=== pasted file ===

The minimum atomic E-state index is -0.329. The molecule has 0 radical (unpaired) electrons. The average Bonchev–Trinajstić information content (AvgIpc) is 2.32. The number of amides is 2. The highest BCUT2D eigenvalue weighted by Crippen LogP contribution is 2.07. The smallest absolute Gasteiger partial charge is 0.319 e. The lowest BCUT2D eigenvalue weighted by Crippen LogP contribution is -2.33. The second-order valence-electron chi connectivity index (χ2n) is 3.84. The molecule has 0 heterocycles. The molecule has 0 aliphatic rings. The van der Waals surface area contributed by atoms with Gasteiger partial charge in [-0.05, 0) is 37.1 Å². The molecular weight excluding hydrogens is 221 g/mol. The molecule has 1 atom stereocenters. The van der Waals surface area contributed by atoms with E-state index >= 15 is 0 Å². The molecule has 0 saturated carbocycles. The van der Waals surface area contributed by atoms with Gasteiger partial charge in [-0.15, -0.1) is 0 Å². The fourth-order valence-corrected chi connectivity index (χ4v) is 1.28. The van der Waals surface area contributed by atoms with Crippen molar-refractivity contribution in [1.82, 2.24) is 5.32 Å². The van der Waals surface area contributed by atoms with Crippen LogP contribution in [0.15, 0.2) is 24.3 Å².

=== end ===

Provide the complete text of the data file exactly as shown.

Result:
The minimum atomic E-state index is -0.329. The molecule has 0 radical (unpaired) electrons. The average Bonchev–Trinajstić information content (AvgIpc) is 2.32. The number of amides is 2. The highest BCUT2D eigenvalue weighted by Crippen LogP contribution is 2.07. The smallest absolute Gasteiger partial charge is 0.319 e. The lowest BCUT2D eigenvalue weighted by Crippen LogP contribution is -2.33. The second-order valence-electron chi connectivity index (χ2n) is 3.84. The molecule has 0 heterocycles. The molecule has 0 aliphatic rings. The van der Waals surface area contributed by atoms with Gasteiger partial charge in [-0.05, 0) is 37.1 Å². The molecular weight excluding hydrogens is 221 g/mol. The molecule has 1 atom stereocenters. The van der Waals surface area contributed by atoms with E-state index >= 15 is 0 Å². The molecule has 0 saturated carbocycles. The van der Waals surface area contributed by atoms with Gasteiger partial charge in [-0.15, -0.1) is 0 Å². The fourth-order valence-corrected chi connectivity index (χ4v) is 1.28. The van der Waals surface area contributed by atoms with Crippen molar-refractivity contribution in [1.82, 2.24) is 5.32 Å². The van der Waals surface area contributed by atoms with Crippen LogP contribution in [0.15, 0.2) is 24.3 Å².